6 Android Tablets You Shouldn't Buy (and 4 You Should)
There are tons of Android tablets out there. Unlike the rival iPad, which has various iterations all made by Apple, Android tablets come from all kinds of companies and in all forms. Which means choosing the right one can be difficult. Sadly, however, a large number of Android tablets might seem tempting to buy because they are super-affordable. But is it worth it? Here are some of the more visible products you should certainly pass on as well as four that you can buy instead once you've saved up a bit of extra dough.
No longer cool
You'd be surprised at just how many RCA tablets show up on Walmart's list of best sellers. Do not buy it. The tablet is old, slow, and won't get a lick of support. Also, the RCA brand isn't nearly what it used to be, with its true manufacturer being another one of the dime-a-dozen Chinese manufacturers that make these uninspired devices. You might as well toss it in the pile with the rest of that junk.
What good is a tablet if you can't even run Netflix on it? Reportedly, it doesn't work with this tablet, which also sports a lackluster 2MP rear camera and 0.3MP front camera (seriously, this is 1990s levels!) It does have a quad-core processor but only 1GB of RAM and 16GB ROM, expandable up to 32GB via optional microSD card. Plus, it runs on the ancient Android 6.0 OS. You're better off spending a few extra bucks for an e-reader as it's likely that's all you'll be able to use this one for anyway.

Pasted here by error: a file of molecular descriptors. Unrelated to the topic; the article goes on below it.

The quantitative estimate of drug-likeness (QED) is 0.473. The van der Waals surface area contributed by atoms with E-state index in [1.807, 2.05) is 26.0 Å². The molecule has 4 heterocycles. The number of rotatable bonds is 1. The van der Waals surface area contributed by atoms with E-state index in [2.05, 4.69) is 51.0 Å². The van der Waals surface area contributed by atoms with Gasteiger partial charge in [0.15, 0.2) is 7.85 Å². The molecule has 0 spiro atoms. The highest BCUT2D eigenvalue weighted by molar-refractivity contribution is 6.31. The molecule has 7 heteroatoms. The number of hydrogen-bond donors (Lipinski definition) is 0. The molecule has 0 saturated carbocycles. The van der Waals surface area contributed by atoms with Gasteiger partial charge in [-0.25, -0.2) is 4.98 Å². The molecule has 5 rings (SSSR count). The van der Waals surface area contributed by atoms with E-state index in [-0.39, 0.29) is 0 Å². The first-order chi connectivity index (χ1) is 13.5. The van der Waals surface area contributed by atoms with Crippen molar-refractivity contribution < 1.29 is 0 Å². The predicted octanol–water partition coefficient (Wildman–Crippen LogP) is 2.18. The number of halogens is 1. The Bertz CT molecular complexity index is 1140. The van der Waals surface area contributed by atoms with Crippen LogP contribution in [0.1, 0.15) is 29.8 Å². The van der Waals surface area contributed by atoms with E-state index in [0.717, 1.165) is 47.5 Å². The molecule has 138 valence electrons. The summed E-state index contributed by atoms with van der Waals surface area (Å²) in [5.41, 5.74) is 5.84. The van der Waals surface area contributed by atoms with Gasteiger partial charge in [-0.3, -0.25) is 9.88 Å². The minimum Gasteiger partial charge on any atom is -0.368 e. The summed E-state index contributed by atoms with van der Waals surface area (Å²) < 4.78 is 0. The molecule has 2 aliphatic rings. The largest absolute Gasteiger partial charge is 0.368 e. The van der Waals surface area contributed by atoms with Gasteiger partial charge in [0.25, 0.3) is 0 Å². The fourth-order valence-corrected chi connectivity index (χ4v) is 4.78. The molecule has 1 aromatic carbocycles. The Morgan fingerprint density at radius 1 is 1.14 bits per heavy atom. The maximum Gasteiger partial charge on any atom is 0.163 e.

Don't get this tablet unless you aren't in a rush to do, well, anything. The 1.5GHz processor reportedly runs pretty slow, which means while you have access to the Google Play Store, you might not be able to play some of the games you love, watch movies, or do any other task that requires a ton of processing power. It's built on Android 8.0, but you can get much better legacy Android tablets by paying a bit more.
Oops, I'm dead!
These days, we'd expect at least an 8-hour battery life from a basic tablet so it can last a full workday. This one has a rated battery life of just 6 hours, which means over time, it will probably last even less. Built on Android 6.0 "Marshmallow," you won't be able to do anything that requires a ton of processing power and might find it crashing if you try.
The Lenovo Tab E10 doesn't sound like a bad device on paper with its quad-core chipset, up to 3GB of RAM, and HD screen resolution. But Lenovo's tablets are notoriously riddled with bugs and performance and battery issues. It launched with a fairly recent version of Android - 8.1 Oreo - but it's anyone's guess whether it will ever get another meaningful upgrade.
I'm not just picking on kids' tablets, believe you me. But I couldn't help but notice that Nabi's tablets sell far too well on Amazon for what you're getting: an Android 4.4 KitKat slate that's dead in the water. I beg you, please don't let Amazon trick you into thinking this is a hot item. Well, that is unless you plan on making it hot by burning it.
Buy these Android tablets instead